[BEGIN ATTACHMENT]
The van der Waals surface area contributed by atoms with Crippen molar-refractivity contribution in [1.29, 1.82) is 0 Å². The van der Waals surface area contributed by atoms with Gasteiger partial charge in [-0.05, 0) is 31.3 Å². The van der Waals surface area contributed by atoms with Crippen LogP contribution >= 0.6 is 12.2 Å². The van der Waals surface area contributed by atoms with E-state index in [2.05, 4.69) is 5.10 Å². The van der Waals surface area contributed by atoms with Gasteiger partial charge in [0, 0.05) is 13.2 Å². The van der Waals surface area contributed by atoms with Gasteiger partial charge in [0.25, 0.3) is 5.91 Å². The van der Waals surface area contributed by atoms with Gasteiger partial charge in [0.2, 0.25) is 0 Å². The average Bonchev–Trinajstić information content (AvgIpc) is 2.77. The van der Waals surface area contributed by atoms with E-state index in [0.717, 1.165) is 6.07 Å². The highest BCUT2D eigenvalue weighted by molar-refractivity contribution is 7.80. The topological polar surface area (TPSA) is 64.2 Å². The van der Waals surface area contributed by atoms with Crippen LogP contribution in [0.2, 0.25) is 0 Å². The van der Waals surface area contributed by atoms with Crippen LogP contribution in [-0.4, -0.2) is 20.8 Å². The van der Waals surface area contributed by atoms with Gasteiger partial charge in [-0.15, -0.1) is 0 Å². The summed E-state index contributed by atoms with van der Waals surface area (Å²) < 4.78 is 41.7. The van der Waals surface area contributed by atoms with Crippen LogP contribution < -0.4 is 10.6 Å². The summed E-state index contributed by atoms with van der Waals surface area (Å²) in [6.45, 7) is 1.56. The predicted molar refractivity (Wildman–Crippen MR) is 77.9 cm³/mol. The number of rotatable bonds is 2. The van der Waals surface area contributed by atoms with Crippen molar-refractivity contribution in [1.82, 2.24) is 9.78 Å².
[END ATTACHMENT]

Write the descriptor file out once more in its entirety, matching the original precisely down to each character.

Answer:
The van der Waals surface area contributed by atoms with Crippen molar-refractivity contribution in [1.29, 1.82) is 0 Å². The van der Waals surface area contributed by atoms with Gasteiger partial charge in [-0.05, 0) is 31.3 Å². The van der Waals surface area contributed by atoms with Crippen LogP contribution >= 0.6 is 12.2 Å². The van der Waals surface area contributed by atoms with E-state index in [2.05, 4.69) is 5.10 Å². The van der Waals surface area contributed by atoms with Gasteiger partial charge in [0, 0.05) is 13.2 Å². The van der Waals surface area contributed by atoms with Gasteiger partial charge in [0.25, 0.3) is 5.91 Å². The van der Waals surface area contributed by atoms with Gasteiger partial charge in [0.2, 0.25) is 0 Å². The average Bonchev–Trinajstić information content (AvgIpc) is 2.77. The van der Waals surface area contributed by atoms with E-state index in [0.717, 1.165) is 6.07 Å². The highest BCUT2D eigenvalue weighted by molar-refractivity contribution is 7.80. The topological polar surface area (TPSA) is 64.2 Å². The van der Waals surface area contributed by atoms with Crippen LogP contribution in [0.2, 0.25) is 0 Å². The van der Waals surface area contributed by atoms with Crippen LogP contribution in [-0.4, -0.2) is 20.8 Å². The van der Waals surface area contributed by atoms with Gasteiger partial charge in [-0.15, -0.1) is 0 Å². The summed E-state index contributed by atoms with van der Waals surface area (Å²) < 4.78 is 41.7. The van der Waals surface area contributed by atoms with Crippen LogP contribution < -0.4 is 10.6 Å². The summed E-state index contributed by atoms with van der Waals surface area (Å²) in [6.45, 7) is 1.56. The predicted molar refractivity (Wildman–Crippen MR) is 77.9 cm³/mol. The number of rotatable bonds is 2. The van der Waals surface area contributed by atoms with Crippen molar-refractivity contribution in [1.82, 2.24) is 9.78 Å².